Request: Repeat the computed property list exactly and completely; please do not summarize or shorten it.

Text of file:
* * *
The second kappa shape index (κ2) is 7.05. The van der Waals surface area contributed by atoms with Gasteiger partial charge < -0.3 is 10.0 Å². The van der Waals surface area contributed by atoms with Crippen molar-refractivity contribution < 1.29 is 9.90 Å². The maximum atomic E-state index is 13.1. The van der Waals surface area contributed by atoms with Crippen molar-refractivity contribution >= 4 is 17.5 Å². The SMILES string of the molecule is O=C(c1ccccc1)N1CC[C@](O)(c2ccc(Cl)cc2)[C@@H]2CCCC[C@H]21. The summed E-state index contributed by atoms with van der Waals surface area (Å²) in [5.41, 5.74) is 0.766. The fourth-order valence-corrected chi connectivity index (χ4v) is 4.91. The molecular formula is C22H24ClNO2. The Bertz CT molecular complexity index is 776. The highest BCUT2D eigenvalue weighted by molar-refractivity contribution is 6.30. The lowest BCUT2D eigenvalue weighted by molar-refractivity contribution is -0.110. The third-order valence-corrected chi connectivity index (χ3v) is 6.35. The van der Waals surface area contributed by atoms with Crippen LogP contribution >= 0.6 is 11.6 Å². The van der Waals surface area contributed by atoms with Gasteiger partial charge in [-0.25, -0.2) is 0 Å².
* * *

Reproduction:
The second kappa shape index (κ2) is 7.05. The van der Waals surface area contributed by atoms with Gasteiger partial charge < -0.3 is 10.0 Å². The van der Waals surface area contributed by atoms with Crippen molar-refractivity contribution < 1.29 is 9.90 Å². The maximum atomic E-state index is 13.1. The van der Waals surface area contributed by atoms with Crippen molar-refractivity contribution >= 4 is 17.5 Å². The SMILES string of the molecule is O=C(c1ccccc1)N1CC[C@](O)(c2ccc(Cl)cc2)[C@@H]2CCCC[C@H]21. The summed E-state index contributed by atoms with van der Waals surface area (Å²) in [5.41, 5.74) is 0.766. The fourth-order valence-corrected chi connectivity index (χ4v) is 4.91. The molecular formula is C22H24ClNO2. The Bertz CT molecular complexity index is 776. The highest BCUT2D eigenvalue weighted by molar-refractivity contribution is 6.30. The lowest BCUT2D eigenvalue weighted by molar-refractivity contribution is -0.110. The third-order valence-corrected chi connectivity index (χ3v) is 6.35. The van der Waals surface area contributed by atoms with Crippen LogP contribution >= 0.6 is 11.6 Å². The van der Waals surface area contributed by atoms with Gasteiger partial charge in [-0.25, -0.2) is 0 Å².